Renzi Gets Reprieve To Keep Second Crossing Open


A last minute reprieve has stopped the scheduled closure of Houston Mesa Road at Second Crossing, at least for the time being.


Congressman Rick Renzi (center) met with residents who will be forced to use the Control Road while improvements are made to the Second Crossing on Houston Mesa Road.

"(Tonto National Forest Supervisor Karl Siderits) called me about 2:00 and said he made the decision to postpone the start date of the contract until he has a chance to look at it and see if there are any other options," Payson Ranger District Lands and Minerals Staff Officer Rod Byers said Friday afternoon.

Pat Johnson, president of the Whispering Pines Neighborhood Association and unofficial spokesperson for the affected residents, was happy.

"I'm just relieved," Johnson said. "I had spent some time this afternoon writing a letter about safety concerns that I was hoping the paper would publish on Tuesday -- advising residents what to have in their vehicles with them so they would at least be safe if they got trapped for whatever reason."

Although U.S. Rep. Rick Renzi has been trying to get the project stopped, Byers said he had no idea at this point if Renzi's efforts had any impact on the decision. But Renzi, who met with 93 residents of the affected communities at Second Crossing Monday morning, took credit for stopping the closure.

"Since meeting with the homeowners recently, my office has been working aggressively with the Forest Service here and in Washington, D.C. to provide a resolution to this critical issue," Renzi said.As a result, the road will remain open and provide more time for the community to resolve this matter."


Rod Byers
Payson Ranger District Lands and Minerals Staff Officer

Until Siderits' decision, everything was in place to close the road at midnight Sunday. Had that happened, the only access to and from Whispering Pines and other communities east of the crossing would have been the Control Road (FR64) -- a dirt road that can be dangerous, especially when wet or covered with snow.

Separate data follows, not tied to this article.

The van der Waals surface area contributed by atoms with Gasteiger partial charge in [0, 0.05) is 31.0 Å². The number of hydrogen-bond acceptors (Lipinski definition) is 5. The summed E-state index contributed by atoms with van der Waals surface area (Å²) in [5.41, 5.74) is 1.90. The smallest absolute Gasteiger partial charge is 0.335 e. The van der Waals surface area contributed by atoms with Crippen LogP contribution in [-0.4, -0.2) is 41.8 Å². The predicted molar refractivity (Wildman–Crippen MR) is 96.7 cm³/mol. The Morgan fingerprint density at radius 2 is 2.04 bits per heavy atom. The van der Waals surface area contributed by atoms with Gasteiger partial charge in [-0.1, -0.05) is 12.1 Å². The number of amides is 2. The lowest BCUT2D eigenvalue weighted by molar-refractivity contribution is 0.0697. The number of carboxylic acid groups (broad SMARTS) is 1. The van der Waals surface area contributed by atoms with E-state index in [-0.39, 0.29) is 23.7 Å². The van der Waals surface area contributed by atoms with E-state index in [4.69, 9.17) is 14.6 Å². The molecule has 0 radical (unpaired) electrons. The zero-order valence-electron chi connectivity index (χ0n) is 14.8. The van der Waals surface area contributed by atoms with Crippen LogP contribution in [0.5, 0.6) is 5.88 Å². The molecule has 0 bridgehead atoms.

According to Byers, the closure is necessary to replace the current drive-through crossing with a vented ford -- a higher crossing with culverts in it. Byers had met with the contractor on Thursday to go over final details, and bright orange signs were installed along Houston Mesa Road on Thursday alerting motorists to the closures.

"It will be closed down at the Cold Springs junction, which is about halfway between Second Crossing and Third Crossing, and at Water Wheel on the other end," Byers said on Thursday. The two closures points are a half mile apart "because there isn't any other reasonable place to turn traffic around," according to Byers.

According to Pat Johnson, president of the Whispering Pines Neighborhood Association and unofficial spokesperson for the affected residents, Renzi voiced several concerns:

"He was concerned about the children traveling on the bus across 10 miles of Control Road. He was concerned about their safety in the winter. He was concerned about our elderly residents who might need emergency medical care."

Byers said Renzi subsequently contacted the U.S. Forest Service office in Washington and wrote a letter to local forest officials.

"I sent a briefing paper up the line to our folks in Albuquerque and Washington, and they're briefing Renzi, I guess," Byers said.

Byers said he doesn't mind politicians getting involved just before the election.

"It's government by the people," he said. "Folks have the right if they're upset about something to chase those ends out to see if they can come up with a different outcome."

Johnson says the Forest Service can do great things when it wants to or has to.

"When there is a fire up here, these people are capable of bringing in equipment that can move mountains, and I think they could do the same thing here," she said.

Besides Whispering Pines, affected communities include Bonita Creek, Rim Trail, Cowan Ranch, Verde Glen and Cold Springs Ranch.

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